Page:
Today’s business environment moves at lightning speed. For the chief executives of the nation’s largest black-owned businesses, keeping pace is priority No. 1. They must continually re-evaluate corporate capabilities and tinker with their company’s infrastructure to gain maximum advantage. Many must contend with emerging competitors, but the most daunting challenge for these CEOs, whether they operate an industrial/service company or a financial services firm, is dealing with large majority corporations treading on their turf.
But the BE 100S are fighting back. By broadening the scope of their business, developing partnerships, or approaching their strategic objectives with a take-no-prisoners attitude, these CEOs are ensuring that their companies are full participants in the business mainstream.
Just look at two of our companies of the year. Dimensions International Inc. (No. 35 on the BE INDUSTRIAL/SERVICE 100 list with $98.6 million in sales) is an Alexandria, Virginia-based program management firm. DI acquired another BE 100S company, SENTEL Corp., an engineering and software services operation also in Alexandria, to produce a tech juggernaut. DI now has expanded capacity to compete against the majors for homeland security and defense contracts. And Fairview Capital Partners Inc. (No. 1 on the BE PRIVATE EQUITY FIRMS list with $1.6 billion in capital under management), our Financial Company of the Year, grew 77.8% in 2004 by shrewdly investing its capital in a slew of minority and majority firms.
Examples of such audacity and tenacity have marked the recent advancement of BE 100s companies: sales of the top industrial/service companies and leading auto dealerships grew from $21.9 billion in 2003 to $23.2 billion in 2004.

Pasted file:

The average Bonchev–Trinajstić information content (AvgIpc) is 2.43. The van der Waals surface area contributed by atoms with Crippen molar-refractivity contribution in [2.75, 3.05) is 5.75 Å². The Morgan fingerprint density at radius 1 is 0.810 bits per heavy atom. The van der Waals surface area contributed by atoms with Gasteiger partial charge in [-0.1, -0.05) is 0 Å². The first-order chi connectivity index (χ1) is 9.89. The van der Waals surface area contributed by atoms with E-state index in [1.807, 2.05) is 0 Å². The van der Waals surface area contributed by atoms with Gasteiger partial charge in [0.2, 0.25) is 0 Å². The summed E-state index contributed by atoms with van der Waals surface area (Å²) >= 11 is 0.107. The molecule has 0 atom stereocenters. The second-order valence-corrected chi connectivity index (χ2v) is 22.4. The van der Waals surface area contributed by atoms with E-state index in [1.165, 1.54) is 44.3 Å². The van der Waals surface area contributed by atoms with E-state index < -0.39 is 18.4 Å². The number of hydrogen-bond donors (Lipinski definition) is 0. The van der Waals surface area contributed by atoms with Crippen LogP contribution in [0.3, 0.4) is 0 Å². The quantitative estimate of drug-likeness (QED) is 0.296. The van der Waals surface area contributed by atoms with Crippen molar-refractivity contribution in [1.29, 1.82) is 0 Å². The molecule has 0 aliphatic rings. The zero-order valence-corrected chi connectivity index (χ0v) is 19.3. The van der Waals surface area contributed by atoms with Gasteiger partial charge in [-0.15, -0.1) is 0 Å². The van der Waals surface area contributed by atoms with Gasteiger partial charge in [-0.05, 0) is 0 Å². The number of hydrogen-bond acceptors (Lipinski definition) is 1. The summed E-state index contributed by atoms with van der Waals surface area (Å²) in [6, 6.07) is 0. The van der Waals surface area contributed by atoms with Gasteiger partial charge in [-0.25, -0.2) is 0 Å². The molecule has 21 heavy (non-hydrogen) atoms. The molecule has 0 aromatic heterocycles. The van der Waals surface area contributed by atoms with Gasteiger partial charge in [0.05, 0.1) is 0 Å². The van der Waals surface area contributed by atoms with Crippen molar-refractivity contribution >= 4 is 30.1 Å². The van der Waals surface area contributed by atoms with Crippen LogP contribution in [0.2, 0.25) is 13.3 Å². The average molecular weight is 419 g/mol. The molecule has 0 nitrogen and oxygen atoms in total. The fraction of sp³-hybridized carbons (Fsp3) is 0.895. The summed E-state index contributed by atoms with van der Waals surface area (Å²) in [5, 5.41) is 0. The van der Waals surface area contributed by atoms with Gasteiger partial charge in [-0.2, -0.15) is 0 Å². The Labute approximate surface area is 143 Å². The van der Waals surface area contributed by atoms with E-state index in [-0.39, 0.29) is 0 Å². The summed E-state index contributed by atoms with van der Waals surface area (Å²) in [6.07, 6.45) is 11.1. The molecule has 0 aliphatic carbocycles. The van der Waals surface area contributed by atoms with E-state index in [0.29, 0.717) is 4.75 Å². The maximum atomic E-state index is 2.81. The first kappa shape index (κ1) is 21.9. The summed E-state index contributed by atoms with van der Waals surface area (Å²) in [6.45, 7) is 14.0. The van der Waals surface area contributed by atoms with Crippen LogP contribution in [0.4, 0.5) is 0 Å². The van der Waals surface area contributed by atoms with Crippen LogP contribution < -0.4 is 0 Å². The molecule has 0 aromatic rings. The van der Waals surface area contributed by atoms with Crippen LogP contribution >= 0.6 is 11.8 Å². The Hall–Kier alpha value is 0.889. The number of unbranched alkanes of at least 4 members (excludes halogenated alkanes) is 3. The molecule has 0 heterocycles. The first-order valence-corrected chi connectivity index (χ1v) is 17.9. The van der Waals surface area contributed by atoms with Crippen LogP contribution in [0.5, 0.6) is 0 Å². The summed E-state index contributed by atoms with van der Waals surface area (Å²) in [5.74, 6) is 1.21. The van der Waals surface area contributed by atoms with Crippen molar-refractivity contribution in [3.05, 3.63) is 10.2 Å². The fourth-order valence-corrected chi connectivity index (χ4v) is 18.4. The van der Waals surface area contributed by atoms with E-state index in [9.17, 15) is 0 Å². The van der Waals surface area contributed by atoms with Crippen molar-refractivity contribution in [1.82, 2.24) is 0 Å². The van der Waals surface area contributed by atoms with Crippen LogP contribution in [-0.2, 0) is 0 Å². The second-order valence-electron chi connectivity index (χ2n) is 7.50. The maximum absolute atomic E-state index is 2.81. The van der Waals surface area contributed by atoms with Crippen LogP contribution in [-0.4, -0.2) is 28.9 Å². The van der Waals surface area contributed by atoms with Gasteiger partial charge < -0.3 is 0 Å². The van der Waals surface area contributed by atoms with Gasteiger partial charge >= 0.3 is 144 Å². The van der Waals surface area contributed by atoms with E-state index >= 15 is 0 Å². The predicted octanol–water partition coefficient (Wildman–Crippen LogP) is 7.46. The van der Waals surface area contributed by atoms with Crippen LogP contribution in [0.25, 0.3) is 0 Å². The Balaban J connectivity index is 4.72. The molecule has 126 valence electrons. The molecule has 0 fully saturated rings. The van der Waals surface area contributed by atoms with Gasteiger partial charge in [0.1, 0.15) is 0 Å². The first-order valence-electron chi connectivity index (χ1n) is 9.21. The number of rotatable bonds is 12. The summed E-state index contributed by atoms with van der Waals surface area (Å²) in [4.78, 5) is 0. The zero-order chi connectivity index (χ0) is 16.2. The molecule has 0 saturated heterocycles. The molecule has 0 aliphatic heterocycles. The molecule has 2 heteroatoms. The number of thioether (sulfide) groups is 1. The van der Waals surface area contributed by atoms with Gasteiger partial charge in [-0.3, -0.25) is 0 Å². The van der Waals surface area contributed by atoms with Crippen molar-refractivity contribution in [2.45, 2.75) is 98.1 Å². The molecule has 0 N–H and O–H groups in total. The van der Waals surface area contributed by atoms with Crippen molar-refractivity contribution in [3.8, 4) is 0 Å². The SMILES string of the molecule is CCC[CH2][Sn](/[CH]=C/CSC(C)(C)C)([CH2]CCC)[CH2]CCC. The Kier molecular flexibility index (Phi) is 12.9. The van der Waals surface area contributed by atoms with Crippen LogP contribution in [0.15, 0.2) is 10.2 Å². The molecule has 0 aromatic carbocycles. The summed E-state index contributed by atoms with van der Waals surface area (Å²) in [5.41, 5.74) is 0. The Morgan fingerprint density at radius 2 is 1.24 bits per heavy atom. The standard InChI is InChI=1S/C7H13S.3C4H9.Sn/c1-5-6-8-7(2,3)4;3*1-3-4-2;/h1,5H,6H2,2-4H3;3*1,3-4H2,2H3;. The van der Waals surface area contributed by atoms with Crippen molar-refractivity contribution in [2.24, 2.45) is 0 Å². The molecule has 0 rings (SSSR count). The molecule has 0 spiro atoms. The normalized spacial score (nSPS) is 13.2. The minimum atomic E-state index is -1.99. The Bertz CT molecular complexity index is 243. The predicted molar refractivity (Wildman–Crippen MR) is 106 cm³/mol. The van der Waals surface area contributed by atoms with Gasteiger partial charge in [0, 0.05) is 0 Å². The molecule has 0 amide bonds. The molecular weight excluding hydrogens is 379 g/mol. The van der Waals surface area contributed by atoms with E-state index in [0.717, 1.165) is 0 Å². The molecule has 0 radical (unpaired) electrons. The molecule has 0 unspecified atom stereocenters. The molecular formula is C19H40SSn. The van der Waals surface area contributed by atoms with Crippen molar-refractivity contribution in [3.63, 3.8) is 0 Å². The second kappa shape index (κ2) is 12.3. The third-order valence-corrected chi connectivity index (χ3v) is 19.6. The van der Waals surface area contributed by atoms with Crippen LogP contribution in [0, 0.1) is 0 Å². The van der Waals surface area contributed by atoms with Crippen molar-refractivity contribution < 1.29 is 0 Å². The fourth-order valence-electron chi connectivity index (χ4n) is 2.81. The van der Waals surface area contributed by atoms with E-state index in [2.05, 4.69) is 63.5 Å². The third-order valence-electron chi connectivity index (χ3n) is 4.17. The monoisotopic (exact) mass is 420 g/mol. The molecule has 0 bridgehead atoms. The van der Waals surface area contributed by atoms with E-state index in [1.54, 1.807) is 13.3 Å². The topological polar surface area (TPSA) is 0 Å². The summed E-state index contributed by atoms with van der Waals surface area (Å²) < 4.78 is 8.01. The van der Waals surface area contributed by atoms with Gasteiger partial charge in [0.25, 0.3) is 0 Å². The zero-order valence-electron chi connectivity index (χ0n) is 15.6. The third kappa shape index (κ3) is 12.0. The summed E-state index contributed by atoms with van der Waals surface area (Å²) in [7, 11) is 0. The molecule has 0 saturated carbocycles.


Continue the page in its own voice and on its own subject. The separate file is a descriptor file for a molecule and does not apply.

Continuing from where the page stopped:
But in this environment, companies can change in the blink of an eye. For instance, R. Donahue Peebles, CEO of Peebles Atlantic Development Corp. (No. 18 on the BE INDUSTRIAL/ SERVICE 100 list with $202.9 million in sales), produced a jaw-dropping 147.47% increase in revenues through a dizzying array of real estate deals and hotel projects. Recently, Peebles sold his crown jewel, the Royal Palm Crowne Plaza Resort, which made history as the first black-owned luxury property in Miami’s trendy South Beach, for $127.5 million.
However, some deals were met with shock and disappointment by black consumers. Essence Communications Partners, the publisher of Essence magazine, will leave the ranks of the BE 100s after a 33-year tenure, following Time Inc.’s purchase of the remaining 51%. (In 2000, the media giant had acquired 49% of ECP.) To many, the transaction represented the takeover of another black institution in the same manner that Black Entertainment Television and much of the black haircare industry fell into the hands of majority corporations (see sidebar).
In the automotive arena, import dealers zoomed past domestic auto dealers. In fact, lackluster domestic sales have produced a decrease in the number of black auto dealers at General Motors and Ford. Many of this industry’s top performers, which include Shack Findlay Honda in Nevada (No. 18 on the BE AUTO DEALER 100 list with $110 million in sales) with a 49.57% increase in gross sales and Baranco Automotive Group in